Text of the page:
Normally, I do not include the blurbs of books, however, considering the wide scope of “A Long Petal of the Sea” it makes sense to first introduce its premise. Surprisingly, there is a very different blurb for the Amazon in America. Here is the UK book description:

“That September 2, 1939, the day of the Spanish exiles’ splendid arrival in Chile, the Second World War broke out in Europe.

Victor Dalmau is a young doctor when he is caught up in the Spanish Civil War, a tragedy that leaves his life – and the fate of his country – forever changed. Together with his sister-in-law, the pianist Roser Bruguera, he is forced out of his beloved Barcelona and into exile.

When opportunity to seek refuge in Chile arises, they take it, boarding a ship chartered by the poet Pablo Neruda to the promised ‘long petal of sea and wine and snow’ over the seas. There, they find themselves enmeshed in a rich web of characters who come together in love and tragedy over the course of four generations, destined to witness the battle between freedom and repression as it plays out across the world.”

M/S Winnipeg

Spoiler Alert: In order to write a comprehensive review I have included some elements from the book that could be considered as ‘spoilers’. I feel my review here barely begins to hint at its magnificence and any details will in no way affect any later rewarding read.

My Review

“A Long Petal of the Sea” is an incredible literary novel. It is effectively divided into three parts, each one representative of a different country and time era in which Victor and Roser find themselves.

The story starts dramatically in the midst of the Spanish Civil War as Victor finds himself holding the heart of a fallen soldier, which he massages back to life. His vision of working within cardiology is set from this moment.

The first part of the book is captivating, heartbreaking, emotional. It’s epic, yet often tender and personal as the reader is introduced to the various characters, especially, Roser, Victor and his brother Guillem.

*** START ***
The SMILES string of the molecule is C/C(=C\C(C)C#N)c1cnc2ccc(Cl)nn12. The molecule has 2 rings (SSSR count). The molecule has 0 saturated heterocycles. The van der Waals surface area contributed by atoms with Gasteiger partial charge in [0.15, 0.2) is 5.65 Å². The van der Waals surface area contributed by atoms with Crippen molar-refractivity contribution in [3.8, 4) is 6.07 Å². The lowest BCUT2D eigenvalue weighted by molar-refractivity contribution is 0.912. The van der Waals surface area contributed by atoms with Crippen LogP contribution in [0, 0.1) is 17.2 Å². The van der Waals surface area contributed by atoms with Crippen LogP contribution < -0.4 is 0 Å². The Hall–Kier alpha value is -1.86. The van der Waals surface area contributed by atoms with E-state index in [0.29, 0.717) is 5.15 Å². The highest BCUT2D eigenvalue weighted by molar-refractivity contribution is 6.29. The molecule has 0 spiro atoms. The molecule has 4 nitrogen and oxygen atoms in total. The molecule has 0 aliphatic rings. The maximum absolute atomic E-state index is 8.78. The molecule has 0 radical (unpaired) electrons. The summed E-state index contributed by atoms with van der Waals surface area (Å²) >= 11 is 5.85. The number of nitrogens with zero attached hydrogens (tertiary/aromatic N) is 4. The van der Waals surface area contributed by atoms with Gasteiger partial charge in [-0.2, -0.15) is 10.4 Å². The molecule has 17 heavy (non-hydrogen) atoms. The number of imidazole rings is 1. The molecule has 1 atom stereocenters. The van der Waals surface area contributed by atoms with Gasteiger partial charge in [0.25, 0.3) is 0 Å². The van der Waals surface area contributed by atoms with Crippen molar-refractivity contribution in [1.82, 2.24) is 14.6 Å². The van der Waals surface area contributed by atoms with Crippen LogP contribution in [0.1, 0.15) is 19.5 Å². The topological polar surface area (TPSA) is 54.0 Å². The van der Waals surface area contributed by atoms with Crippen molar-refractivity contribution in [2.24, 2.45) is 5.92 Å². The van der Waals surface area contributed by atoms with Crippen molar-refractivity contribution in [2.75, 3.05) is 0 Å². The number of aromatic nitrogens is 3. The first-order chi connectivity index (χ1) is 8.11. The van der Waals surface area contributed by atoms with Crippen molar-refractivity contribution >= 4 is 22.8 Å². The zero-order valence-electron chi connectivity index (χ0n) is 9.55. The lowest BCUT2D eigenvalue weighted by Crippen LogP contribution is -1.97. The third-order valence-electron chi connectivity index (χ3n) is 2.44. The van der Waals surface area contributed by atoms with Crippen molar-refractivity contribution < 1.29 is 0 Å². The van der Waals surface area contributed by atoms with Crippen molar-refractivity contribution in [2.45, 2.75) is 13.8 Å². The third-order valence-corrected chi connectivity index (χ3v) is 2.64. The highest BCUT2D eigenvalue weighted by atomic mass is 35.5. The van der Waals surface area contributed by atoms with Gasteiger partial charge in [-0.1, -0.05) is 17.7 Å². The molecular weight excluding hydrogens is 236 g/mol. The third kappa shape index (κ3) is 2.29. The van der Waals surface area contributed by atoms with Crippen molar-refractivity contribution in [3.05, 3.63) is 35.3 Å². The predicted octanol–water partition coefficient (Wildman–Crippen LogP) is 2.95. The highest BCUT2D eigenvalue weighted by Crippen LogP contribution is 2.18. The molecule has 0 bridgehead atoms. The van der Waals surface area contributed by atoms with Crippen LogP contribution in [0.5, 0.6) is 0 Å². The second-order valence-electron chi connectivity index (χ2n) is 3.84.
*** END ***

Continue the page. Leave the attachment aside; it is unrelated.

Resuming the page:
At times in this first section the story is interspersed with succinct history ‘lessons’ about the Spanish Civil War which are equally fascinating and horrifying. As Roser and Victor’s mother are forced to join the half million refugees walking to France from Spain I felt deep shock. How had I never heard of this mass exodus – The Retreat. A retreat which killed thousands, both en route and later in appalling conditions in camps in France.

Pablo Neruda

Once in France Victor and Roser are among the lucky two thousand accepted onboard the rescue ship M/S Winnipeg chartered by the famous Chilean Nobel-prize winning poet and politician Pablo Neruda. Throughout the book, Pablo Neruda’s poems are quoted at the beginning of chapters, his words reflecting his belief in humanity, his love for his country.

Once in Chile the writing style is transformed. From the stark description of the terror in Spain, which at times left the main protagonists feeling remote from the reader, the attention moves alongside Victor and Roser as they build a new life in their adopted country.

Here they find warmth, comfort and opportunity. Whilst Victor works in a bar to fund his medical training, Roser continues piano playing, increasingly at a higher level. Their lives become interlinked with a Chilean family whose son Felipe was a young diplomat and welcomed them to Chile on their arrival. Felipe’s sister, Ofelia de Solar immediately catches Victor’s eye.

One of my concerns as I read about the book was that it would skip from one generation to next with just a brief time in each. Rather Isabel Allende has skilfully woven generations of history through the eyes of the two main characters and their friends. This is inspired and as they live through each new trauma or coup, it’s as if we experience it ourselves.